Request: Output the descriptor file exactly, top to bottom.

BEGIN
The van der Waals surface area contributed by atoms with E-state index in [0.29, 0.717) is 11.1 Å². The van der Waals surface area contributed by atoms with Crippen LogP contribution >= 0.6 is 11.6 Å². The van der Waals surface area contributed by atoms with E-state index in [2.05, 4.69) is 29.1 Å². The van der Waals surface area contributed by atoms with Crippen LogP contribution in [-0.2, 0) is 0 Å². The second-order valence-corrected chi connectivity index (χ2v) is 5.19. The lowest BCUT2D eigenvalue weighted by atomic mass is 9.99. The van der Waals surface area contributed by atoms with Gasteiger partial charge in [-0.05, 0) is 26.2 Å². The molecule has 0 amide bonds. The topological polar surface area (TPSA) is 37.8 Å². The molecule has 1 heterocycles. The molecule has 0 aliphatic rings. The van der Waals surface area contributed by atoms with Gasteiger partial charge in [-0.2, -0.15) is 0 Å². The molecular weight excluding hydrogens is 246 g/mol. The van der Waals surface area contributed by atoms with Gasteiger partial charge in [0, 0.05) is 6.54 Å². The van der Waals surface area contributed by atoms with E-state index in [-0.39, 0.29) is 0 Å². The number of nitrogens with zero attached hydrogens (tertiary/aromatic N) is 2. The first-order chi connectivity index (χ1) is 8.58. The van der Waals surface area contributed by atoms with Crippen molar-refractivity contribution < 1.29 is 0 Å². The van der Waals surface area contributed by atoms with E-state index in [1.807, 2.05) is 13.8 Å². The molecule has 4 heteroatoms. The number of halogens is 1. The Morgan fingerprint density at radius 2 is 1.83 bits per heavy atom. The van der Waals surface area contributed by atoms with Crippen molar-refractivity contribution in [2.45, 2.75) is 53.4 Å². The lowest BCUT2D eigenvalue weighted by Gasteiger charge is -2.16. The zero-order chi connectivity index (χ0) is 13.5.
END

The van der Waals surface area contributed by atoms with E-state index in [0.29, 0.717) is 11.1 Å². The van der Waals surface area contributed by atoms with Crippen LogP contribution >= 0.6 is 11.6 Å². The van der Waals surface area contributed by atoms with E-state index in [2.05, 4.69) is 29.1 Å². The van der Waals surface area contributed by atoms with Crippen LogP contribution in [-0.2, 0) is 0 Å². The second-order valence-corrected chi connectivity index (χ2v) is 5.19. The lowest BCUT2D eigenvalue weighted by atomic mass is 9.99. The van der Waals surface area contributed by atoms with Gasteiger partial charge in [-0.05, 0) is 26.2 Å². The molecule has 0 amide bonds. The topological polar surface area (TPSA) is 37.8 Å². The molecule has 1 heterocycles. The molecule has 0 aliphatic rings. The van der Waals surface area contributed by atoms with Gasteiger partial charge in [-0.2, -0.15) is 0 Å². The molecular weight excluding hydrogens is 246 g/mol. The van der Waals surface area contributed by atoms with Gasteiger partial charge in [0, 0.05) is 6.54 Å². The van der Waals surface area contributed by atoms with E-state index in [-0.39, 0.29) is 0 Å². The number of nitrogens with zero attached hydrogens (tertiary/aromatic N) is 2. The first-order chi connectivity index (χ1) is 8.58. The van der Waals surface area contributed by atoms with Crippen molar-refractivity contribution < 1.29 is 0 Å². The van der Waals surface area contributed by atoms with E-state index in [1.807, 2.05) is 13.8 Å². The molecule has 4 heteroatoms. The number of halogens is 1. The Morgan fingerprint density at radius 2 is 1.83 bits per heavy atom. The van der Waals surface area contributed by atoms with Crippen molar-refractivity contribution in [2.45, 2.75) is 53.4 Å². The lowest BCUT2D eigenvalue weighted by Gasteiger charge is -2.16. The zero-order chi connectivity index (χ0) is 13.5.